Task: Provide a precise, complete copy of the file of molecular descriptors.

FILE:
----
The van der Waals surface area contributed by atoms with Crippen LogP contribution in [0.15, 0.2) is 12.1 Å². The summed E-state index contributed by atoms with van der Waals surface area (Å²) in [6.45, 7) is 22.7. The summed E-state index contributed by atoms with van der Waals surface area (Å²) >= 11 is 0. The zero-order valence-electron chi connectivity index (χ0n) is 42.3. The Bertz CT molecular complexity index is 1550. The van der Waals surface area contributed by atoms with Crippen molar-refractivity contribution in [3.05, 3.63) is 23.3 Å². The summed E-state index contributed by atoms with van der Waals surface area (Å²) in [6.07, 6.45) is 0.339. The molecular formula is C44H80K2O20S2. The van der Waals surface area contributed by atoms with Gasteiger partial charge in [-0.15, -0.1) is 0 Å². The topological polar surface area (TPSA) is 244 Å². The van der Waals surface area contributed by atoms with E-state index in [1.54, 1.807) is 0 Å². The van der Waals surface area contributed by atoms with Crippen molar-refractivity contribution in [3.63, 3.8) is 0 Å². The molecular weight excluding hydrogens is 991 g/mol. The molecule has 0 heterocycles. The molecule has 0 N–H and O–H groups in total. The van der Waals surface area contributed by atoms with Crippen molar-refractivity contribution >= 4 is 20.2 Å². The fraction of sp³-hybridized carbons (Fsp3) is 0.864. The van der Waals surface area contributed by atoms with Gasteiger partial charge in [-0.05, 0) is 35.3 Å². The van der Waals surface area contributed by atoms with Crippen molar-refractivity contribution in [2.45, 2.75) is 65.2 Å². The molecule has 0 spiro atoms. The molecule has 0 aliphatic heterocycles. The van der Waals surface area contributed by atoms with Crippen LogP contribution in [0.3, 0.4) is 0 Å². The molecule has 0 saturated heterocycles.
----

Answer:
The van der Waals surface area contributed by atoms with Crippen LogP contribution in [0.15, 0.2) is 12.1 Å². The summed E-state index contributed by atoms with van der Waals surface area (Å²) in [6.45, 7) is 22.7. The summed E-state index contributed by atoms with van der Waals surface area (Å²) >= 11 is 0. The zero-order valence-electron chi connectivity index (χ0n) is 42.3. The Bertz CT molecular complexity index is 1550. The van der Waals surface area contributed by atoms with Crippen molar-refractivity contribution in [3.05, 3.63) is 23.3 Å². The summed E-state index contributed by atoms with van der Waals surface area (Å²) in [6.07, 6.45) is 0.339. The molecular formula is C44H80K2O20S2. The van der Waals surface area contributed by atoms with Gasteiger partial charge in [-0.15, -0.1) is 0 Å². The topological polar surface area (TPSA) is 244 Å². The van der Waals surface area contributed by atoms with E-state index in [1.54, 1.807) is 0 Å². The van der Waals surface area contributed by atoms with Crippen molar-refractivity contribution in [3.63, 3.8) is 0 Å². The molecular weight excluding hydrogens is 991 g/mol. The molecule has 0 heterocycles. The molecule has 0 N–H and O–H groups in total. The van der Waals surface area contributed by atoms with Crippen molar-refractivity contribution >= 4 is 20.2 Å². The fraction of sp³-hybridized carbons (Fsp3) is 0.864. The van der Waals surface area contributed by atoms with Gasteiger partial charge in [-0.05, 0) is 35.3 Å². The van der Waals surface area contributed by atoms with Crippen molar-refractivity contribution in [2.45, 2.75) is 65.2 Å². The molecule has 0 spiro atoms. The molecule has 0 aliphatic heterocycles. The van der Waals surface area contributed by atoms with Crippen LogP contribution in [0.3, 0.4) is 0 Å². The molecule has 0 saturated heterocycles.